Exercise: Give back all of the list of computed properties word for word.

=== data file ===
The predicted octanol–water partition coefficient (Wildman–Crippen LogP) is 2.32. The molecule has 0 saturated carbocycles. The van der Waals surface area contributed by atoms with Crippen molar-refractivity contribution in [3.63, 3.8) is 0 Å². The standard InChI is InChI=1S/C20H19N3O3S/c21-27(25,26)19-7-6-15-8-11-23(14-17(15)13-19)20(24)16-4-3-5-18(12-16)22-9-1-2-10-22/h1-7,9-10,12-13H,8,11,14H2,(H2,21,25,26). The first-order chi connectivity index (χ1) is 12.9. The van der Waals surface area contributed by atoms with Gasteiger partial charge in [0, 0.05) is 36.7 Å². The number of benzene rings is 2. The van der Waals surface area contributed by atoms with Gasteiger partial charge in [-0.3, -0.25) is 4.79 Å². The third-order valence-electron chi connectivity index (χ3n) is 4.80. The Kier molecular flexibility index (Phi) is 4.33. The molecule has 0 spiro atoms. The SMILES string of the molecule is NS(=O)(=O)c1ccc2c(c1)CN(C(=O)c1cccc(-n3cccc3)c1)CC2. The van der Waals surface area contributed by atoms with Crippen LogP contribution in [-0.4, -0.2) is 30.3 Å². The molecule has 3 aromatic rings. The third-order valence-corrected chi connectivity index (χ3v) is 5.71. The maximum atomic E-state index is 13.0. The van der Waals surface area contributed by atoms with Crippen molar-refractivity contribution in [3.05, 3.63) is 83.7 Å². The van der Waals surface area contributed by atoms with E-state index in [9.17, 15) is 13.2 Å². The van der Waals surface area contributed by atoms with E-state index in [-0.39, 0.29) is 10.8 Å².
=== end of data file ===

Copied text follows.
The predicted octanol–water partition coefficient (Wildman–Crippen LogP) is 2.32. The molecule has 0 saturated carbocycles. The van der Waals surface area contributed by atoms with Crippen molar-refractivity contribution in [3.63, 3.8) is 0 Å². The standard InChI is InChI=1S/C20H19N3O3S/c21-27(25,26)19-7-6-15-8-11-23(14-17(15)13-19)20(24)16-4-3-5-18(12-16)22-9-1-2-10-22/h1-7,9-10,12-13H,8,11,14H2,(H2,21,25,26). The first-order chi connectivity index (χ1) is 12.9. The van der Waals surface area contributed by atoms with Gasteiger partial charge in [0, 0.05) is 36.7 Å². The number of benzene rings is 2. The van der Waals surface area contributed by atoms with Gasteiger partial charge in [-0.3, -0.25) is 4.79 Å². The third-order valence-electron chi connectivity index (χ3n) is 4.80. The Kier molecular flexibility index (Phi) is 4.33. The molecule has 0 spiro atoms. The SMILES string of the molecule is NS(=O)(=O)c1ccc2c(c1)CN(C(=O)c1cccc(-n3cccc3)c1)CC2. The van der Waals surface area contributed by atoms with Crippen LogP contribution in [-0.4, -0.2) is 30.3 Å². The molecule has 3 aromatic rings. The third-order valence-corrected chi connectivity index (χ3v) is 5.71. The maximum atomic E-state index is 13.0. The van der Waals surface area contributed by atoms with Crippen molar-refractivity contribution in [3.05, 3.63) is 83.7 Å². The van der Waals surface area contributed by atoms with E-state index in [9.17, 15) is 13.2 Å². The van der Waals surface area contributed by atoms with E-state index in [-0.39, 0.29) is 10.8 Å².